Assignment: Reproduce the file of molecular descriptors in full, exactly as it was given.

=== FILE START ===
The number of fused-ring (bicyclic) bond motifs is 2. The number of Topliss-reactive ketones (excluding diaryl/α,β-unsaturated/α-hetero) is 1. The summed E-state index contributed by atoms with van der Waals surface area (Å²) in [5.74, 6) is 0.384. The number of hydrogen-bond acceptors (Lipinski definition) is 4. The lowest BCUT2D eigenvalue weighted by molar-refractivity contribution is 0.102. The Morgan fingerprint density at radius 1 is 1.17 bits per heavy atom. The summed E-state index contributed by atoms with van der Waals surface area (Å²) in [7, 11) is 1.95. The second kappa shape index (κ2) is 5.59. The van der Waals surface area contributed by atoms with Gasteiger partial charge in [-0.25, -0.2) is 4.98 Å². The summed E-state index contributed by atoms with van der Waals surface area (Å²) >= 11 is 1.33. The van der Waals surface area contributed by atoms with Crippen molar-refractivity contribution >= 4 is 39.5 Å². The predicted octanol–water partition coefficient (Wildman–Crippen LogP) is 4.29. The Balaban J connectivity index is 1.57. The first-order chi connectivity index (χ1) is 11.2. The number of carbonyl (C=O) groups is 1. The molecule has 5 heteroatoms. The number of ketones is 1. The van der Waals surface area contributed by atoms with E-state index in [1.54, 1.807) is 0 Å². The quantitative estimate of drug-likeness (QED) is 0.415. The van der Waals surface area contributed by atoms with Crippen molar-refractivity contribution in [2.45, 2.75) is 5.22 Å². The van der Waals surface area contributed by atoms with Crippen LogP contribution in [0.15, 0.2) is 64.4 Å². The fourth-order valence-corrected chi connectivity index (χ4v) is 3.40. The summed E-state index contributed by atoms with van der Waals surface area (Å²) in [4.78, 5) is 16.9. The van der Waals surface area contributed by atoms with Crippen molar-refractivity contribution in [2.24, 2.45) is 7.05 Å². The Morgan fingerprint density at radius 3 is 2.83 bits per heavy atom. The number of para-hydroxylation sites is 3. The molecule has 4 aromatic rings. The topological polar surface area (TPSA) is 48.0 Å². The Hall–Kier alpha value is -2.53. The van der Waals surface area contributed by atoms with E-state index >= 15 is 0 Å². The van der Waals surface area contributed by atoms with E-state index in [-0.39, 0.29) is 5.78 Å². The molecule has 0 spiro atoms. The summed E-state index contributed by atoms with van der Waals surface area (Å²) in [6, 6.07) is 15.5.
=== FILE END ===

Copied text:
The number of fused-ring (bicyclic) bond motifs is 2. The number of Topliss-reactive ketones (excluding diaryl/α,β-unsaturated/α-hetero) is 1. The summed E-state index contributed by atoms with van der Waals surface area (Å²) in [5.74, 6) is 0.384. The number of hydrogen-bond acceptors (Lipinski definition) is 4. The lowest BCUT2D eigenvalue weighted by molar-refractivity contribution is 0.102. The Morgan fingerprint density at radius 1 is 1.17 bits per heavy atom. The summed E-state index contributed by atoms with van der Waals surface area (Å²) in [7, 11) is 1.95. The second kappa shape index (κ2) is 5.59. The van der Waals surface area contributed by atoms with Gasteiger partial charge in [-0.25, -0.2) is 4.98 Å². The summed E-state index contributed by atoms with van der Waals surface area (Å²) >= 11 is 1.33. The van der Waals surface area contributed by atoms with Crippen molar-refractivity contribution >= 4 is 39.5 Å². The predicted octanol–water partition coefficient (Wildman–Crippen LogP) is 4.29. The Balaban J connectivity index is 1.57. The first-order chi connectivity index (χ1) is 11.2. The number of carbonyl (C=O) groups is 1. The molecule has 5 heteroatoms. The number of ketones is 1. The van der Waals surface area contributed by atoms with E-state index in [1.54, 1.807) is 0 Å². The quantitative estimate of drug-likeness (QED) is 0.415. The van der Waals surface area contributed by atoms with Crippen molar-refractivity contribution in [2.45, 2.75) is 5.22 Å². The van der Waals surface area contributed by atoms with Crippen LogP contribution in [0.15, 0.2) is 64.4 Å². The fourth-order valence-corrected chi connectivity index (χ4v) is 3.40. The summed E-state index contributed by atoms with van der Waals surface area (Å²) in [4.78, 5) is 16.9. The van der Waals surface area contributed by atoms with Crippen molar-refractivity contribution in [2.24, 2.45) is 7.05 Å². The Morgan fingerprint density at radius 3 is 2.83 bits per heavy atom. The number of para-hydroxylation sites is 3. The molecule has 4 aromatic rings. The topological polar surface area (TPSA) is 48.0 Å². The Hall–Kier alpha value is -2.53. The van der Waals surface area contributed by atoms with E-state index >= 15 is 0 Å². The van der Waals surface area contributed by atoms with E-state index in [-0.39, 0.29) is 5.78 Å². The molecule has 0 spiro atoms. The summed E-state index contributed by atoms with van der Waals surface area (Å²) in [6, 6.07) is 15.5.